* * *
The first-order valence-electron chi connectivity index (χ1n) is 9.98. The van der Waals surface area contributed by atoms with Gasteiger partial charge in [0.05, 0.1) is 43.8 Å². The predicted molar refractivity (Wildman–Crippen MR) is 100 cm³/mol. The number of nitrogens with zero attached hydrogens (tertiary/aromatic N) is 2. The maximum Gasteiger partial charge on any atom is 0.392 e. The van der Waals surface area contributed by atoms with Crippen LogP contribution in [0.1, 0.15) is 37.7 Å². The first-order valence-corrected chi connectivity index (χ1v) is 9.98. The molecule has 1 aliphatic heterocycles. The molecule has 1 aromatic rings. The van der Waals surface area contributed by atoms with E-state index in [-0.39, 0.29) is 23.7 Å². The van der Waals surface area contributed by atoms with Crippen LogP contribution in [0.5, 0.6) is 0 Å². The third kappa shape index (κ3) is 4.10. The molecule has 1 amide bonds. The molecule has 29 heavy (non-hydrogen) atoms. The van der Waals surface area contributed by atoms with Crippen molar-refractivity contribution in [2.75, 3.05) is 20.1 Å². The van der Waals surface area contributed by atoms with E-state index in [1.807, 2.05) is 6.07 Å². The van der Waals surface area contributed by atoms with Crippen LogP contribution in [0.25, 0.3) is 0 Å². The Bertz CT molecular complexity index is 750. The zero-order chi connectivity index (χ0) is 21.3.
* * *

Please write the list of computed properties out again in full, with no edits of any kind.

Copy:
The first-order valence-electron chi connectivity index (χ1n) is 9.98. The van der Waals surface area contributed by atoms with Gasteiger partial charge in [0.05, 0.1) is 43.8 Å². The predicted molar refractivity (Wildman–Crippen MR) is 100 cm³/mol. The number of nitrogens with zero attached hydrogens (tertiary/aromatic N) is 2. The maximum Gasteiger partial charge on any atom is 0.392 e. The van der Waals surface area contributed by atoms with Crippen LogP contribution in [0.1, 0.15) is 37.7 Å². The first-order valence-corrected chi connectivity index (χ1v) is 9.98. The molecule has 1 aliphatic heterocycles. The molecule has 1 aromatic rings. The van der Waals surface area contributed by atoms with E-state index in [-0.39, 0.29) is 23.7 Å². The van der Waals surface area contributed by atoms with Crippen LogP contribution in [0.5, 0.6) is 0 Å². The third kappa shape index (κ3) is 4.10. The molecule has 1 amide bonds. The molecule has 29 heavy (non-hydrogen) atoms. The van der Waals surface area contributed by atoms with Crippen molar-refractivity contribution in [2.75, 3.05) is 20.1 Å². The van der Waals surface area contributed by atoms with E-state index in [1.807, 2.05) is 6.07 Å². The van der Waals surface area contributed by atoms with Crippen LogP contribution in [0.25, 0.3) is 0 Å². The Bertz CT molecular complexity index is 750. The zero-order chi connectivity index (χ0) is 21.3.